– S.L. Barth
    Aug 21, 2018 at 14:07

3 Answers 3


There's only one asker of a question and a small number of answerers. Try to think of things from the point of view of the larger number of people who might have the same or a similar problem.

  • Is an answer without explanation useful to them?
  • Are repeated answers useful, we're now expecting people to check those answers to see if there's something about one answer that might mean it is preferrable to another answer when in actual fact there isn't.

But the main thing to understand is that downvotes are not punishment, they are a signal that says, looking at another answer would be a better use of your time here.

We're actually being kind to the majority here and might even teach the answerer not to continue doing an activity which is not beneficial to the site as a whole.


please forgive, if this isn't what this forum is for.

Stack Exchange isn't a forum. It's a collection of Q/A sites, not of discussion topics.

essentially correct answer, but is voted down for a very minor thing

The answer is essentially 3/4 of a line taken from an answer written 5.5 years prior, with a very minor change and with a broken formatting, and literally nothing else. It provides no new information, and cannot be reasonably considered useful. That's not a minor thing.

I have experienced this myself.

Are you saying that you copied a part of a 6yo answer, called it your own, and got it voted as not useful as the result? In that case, it would be a case of the system working as intended.

I can imagine a scheme, where you can't down-vote, unless you also provide a comment

That has been rejected before, several times over in multiple variation. You can't force people to write useful content when button mashing is seen as having just as much value by the server code.

scheme, where a user's total up- and down-votes are tallied and visible to the community

You can already check the number of upvotes + downvotes cast in anyone's profile. If it's your own profile, you can even click it to see the list of them. What direction somebody voted is deliberately secret, we want people to vote without any fear of retribution. Making the split viewable - even just totals - would lead to all sorts of behavior we don't want, and putting it on display would be even worse.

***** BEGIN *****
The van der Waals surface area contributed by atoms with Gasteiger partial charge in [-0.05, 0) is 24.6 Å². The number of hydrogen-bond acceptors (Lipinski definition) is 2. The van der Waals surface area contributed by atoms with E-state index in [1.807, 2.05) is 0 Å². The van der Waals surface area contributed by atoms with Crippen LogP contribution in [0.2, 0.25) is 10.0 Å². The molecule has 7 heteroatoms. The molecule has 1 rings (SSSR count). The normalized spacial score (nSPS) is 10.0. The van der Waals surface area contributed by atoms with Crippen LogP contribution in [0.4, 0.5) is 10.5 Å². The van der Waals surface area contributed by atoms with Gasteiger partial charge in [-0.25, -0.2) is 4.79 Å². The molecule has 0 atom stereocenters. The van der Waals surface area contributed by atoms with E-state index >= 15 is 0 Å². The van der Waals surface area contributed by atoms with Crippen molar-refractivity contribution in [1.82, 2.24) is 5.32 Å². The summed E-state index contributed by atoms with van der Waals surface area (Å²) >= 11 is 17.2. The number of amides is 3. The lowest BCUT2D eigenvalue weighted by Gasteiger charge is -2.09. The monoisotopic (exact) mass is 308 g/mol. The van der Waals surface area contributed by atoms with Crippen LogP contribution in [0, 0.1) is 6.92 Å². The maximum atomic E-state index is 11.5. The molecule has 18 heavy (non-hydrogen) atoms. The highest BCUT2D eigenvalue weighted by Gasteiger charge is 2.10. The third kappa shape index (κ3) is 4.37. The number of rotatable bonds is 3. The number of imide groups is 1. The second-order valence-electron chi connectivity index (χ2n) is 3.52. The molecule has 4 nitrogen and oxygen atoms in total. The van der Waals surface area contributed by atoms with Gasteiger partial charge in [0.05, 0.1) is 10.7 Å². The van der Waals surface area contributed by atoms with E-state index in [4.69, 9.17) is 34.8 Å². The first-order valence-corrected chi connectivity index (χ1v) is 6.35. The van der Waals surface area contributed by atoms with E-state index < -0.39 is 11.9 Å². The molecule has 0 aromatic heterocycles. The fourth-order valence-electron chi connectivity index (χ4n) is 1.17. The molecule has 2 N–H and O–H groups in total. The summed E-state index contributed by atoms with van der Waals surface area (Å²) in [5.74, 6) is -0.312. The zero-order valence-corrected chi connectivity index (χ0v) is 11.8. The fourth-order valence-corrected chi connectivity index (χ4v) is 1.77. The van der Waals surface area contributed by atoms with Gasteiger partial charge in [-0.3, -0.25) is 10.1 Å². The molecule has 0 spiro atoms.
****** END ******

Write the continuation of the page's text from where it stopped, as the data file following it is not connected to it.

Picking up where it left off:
• I see - I must have misunderstood the 'Discussion' tag, then. I follow the Maths and TeX fora, mainly, and while I sometimes see daft questions, I have never come across somebody being viciously mauled as a result. Perhaps they are just kinder people. As for my experience - look it up if you care about it; but no, I haven't copied old code - apparently in one case it was because I didn't provide a general parser, but relied on people to experiment and do that part of the work themselves.
    – user400204
    Aug 21, 2018 at 13:51
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    @j4nd3r53n One person downvoting an extremely low quality answer isn't "being mauled". If those other communities refuse to downvote extremely low quality content, then that's a pretty big problem. If that's true, then apparently they're very unkind people as they have no consideration for the future readers of the posts who are being misled as to their actual quality because people were unwilling to inform them when they saw problematic content. That would be unfortunate if it's true.
    – Servy
    Aug 21, 2018 at 13:53
  • I have provide an answer or answers with "exercise for the reader" in there. I did get some negative feedback in the process, but the net result was positive. Remember the best part of an answer is the explanation, not code. Aug 21, 2018 at 13:53

There are several issues with the answer you mention.

First, it answers a question that doesn't show effort. The official position of SE is that that is not a reason to downvote answers. But we get so many zero-effort questions that are answered instead of improved, that some users have decided to punish the answerers.
(When the question was originally posted, Stack Overflow was more tolerant of such questions. We had less of them, and they were still new - so they still provided value.)

Second, the question has had an answer for a long time. The new answer doesn't seem to add anything new. Again, not a reason to downvote, but it's not adding value either. And if it doesn't add value, it's noise.

Third, the answer doesn't explain anything. It merely provides a line of code. It is natural to have a mistake in answer - but in itself that is already a reason to downvote. If that comes on top of the answer not giving any explanation... then sorry, it's a poor answer. That are two reasons to downvote.

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    Posting an answer that's not useful is in fact a reason to downvote it. It is in fact a great reason to downvote it.
    – Servy
    Aug 21, 2018 at 13:34